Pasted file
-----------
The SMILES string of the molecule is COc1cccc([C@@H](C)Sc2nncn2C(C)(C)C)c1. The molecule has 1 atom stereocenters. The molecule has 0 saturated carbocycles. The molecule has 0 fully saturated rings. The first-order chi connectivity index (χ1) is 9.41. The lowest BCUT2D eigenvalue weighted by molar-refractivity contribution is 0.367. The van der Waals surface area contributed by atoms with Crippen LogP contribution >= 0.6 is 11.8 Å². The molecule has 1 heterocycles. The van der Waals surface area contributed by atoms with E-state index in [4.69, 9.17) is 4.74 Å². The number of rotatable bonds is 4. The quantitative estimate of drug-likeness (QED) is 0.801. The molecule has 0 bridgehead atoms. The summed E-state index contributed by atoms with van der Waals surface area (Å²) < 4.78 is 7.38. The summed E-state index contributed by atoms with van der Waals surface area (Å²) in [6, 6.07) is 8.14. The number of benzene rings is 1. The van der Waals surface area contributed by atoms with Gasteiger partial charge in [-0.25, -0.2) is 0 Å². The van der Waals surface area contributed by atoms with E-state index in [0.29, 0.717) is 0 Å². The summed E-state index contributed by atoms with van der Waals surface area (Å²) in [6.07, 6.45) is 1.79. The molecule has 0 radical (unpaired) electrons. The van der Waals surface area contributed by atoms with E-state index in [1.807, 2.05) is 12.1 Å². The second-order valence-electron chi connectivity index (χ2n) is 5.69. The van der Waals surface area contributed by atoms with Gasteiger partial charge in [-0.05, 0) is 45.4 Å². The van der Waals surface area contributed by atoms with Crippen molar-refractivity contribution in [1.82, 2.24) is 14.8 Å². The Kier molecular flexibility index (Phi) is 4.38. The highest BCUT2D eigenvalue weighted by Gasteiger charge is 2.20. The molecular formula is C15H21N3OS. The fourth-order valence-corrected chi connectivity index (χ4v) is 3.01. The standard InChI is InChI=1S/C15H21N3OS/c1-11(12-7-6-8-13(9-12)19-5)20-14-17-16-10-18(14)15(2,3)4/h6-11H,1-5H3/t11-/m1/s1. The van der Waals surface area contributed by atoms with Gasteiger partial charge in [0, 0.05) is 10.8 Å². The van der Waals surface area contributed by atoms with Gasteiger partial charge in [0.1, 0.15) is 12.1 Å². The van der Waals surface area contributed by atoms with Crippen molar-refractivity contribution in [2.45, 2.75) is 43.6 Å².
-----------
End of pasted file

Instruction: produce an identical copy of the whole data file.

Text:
The SMILES string of the molecule is COc1cccc([C@@H](C)Sc2nncn2C(C)(C)C)c1. The molecule has 1 atom stereocenters. The molecule has 0 saturated carbocycles. The molecule has 0 fully saturated rings. The first-order chi connectivity index (χ1) is 9.41. The lowest BCUT2D eigenvalue weighted by molar-refractivity contribution is 0.367. The van der Waals surface area contributed by atoms with Crippen LogP contribution >= 0.6 is 11.8 Å². The molecule has 1 heterocycles. The van der Waals surface area contributed by atoms with E-state index in [4.69, 9.17) is 4.74 Å². The number of rotatable bonds is 4. The quantitative estimate of drug-likeness (QED) is 0.801. The molecule has 0 bridgehead atoms. The summed E-state index contributed by atoms with van der Waals surface area (Å²) < 4.78 is 7.38. The summed E-state index contributed by atoms with van der Waals surface area (Å²) in [6, 6.07) is 8.14. The number of benzene rings is 1. The van der Waals surface area contributed by atoms with Gasteiger partial charge in [-0.25, -0.2) is 0 Å². The van der Waals surface area contributed by atoms with E-state index in [0.29, 0.717) is 0 Å². The summed E-state index contributed by atoms with van der Waals surface area (Å²) in [6.07, 6.45) is 1.79. The molecule has 0 radical (unpaired) electrons. The van der Waals surface area contributed by atoms with E-state index in [1.807, 2.05) is 12.1 Å². The second-order valence-electron chi connectivity index (χ2n) is 5.69. The van der Waals surface area contributed by atoms with Gasteiger partial charge in [-0.05, 0) is 45.4 Å². The van der Waals surface area contributed by atoms with Crippen molar-refractivity contribution in [1.82, 2.24) is 14.8 Å². The Kier molecular flexibility index (Phi) is 4.38. The highest BCUT2D eigenvalue weighted by Gasteiger charge is 2.20. The molecular formula is C15H21N3OS. The fourth-order valence-corrected chi connectivity index (χ4v) is 3.01. The standard InChI is InChI=1S/C15H21N3OS/c1-11(12-7-6-8-13(9-12)19-5)20-14-17-16-10-18(14)15(2,3)4/h6-11H,1-5H3/t11-/m1/s1. The van der Waals surface area contributed by atoms with Gasteiger partial charge in [0, 0.05) is 10.8 Å². The van der Waals surface area contributed by atoms with Gasteiger partial charge in [0.1, 0.15) is 12.1 Å². The van der Waals surface area contributed by atoms with Crippen molar-refractivity contribution in [2.45, 2.75) is 43.6 Å².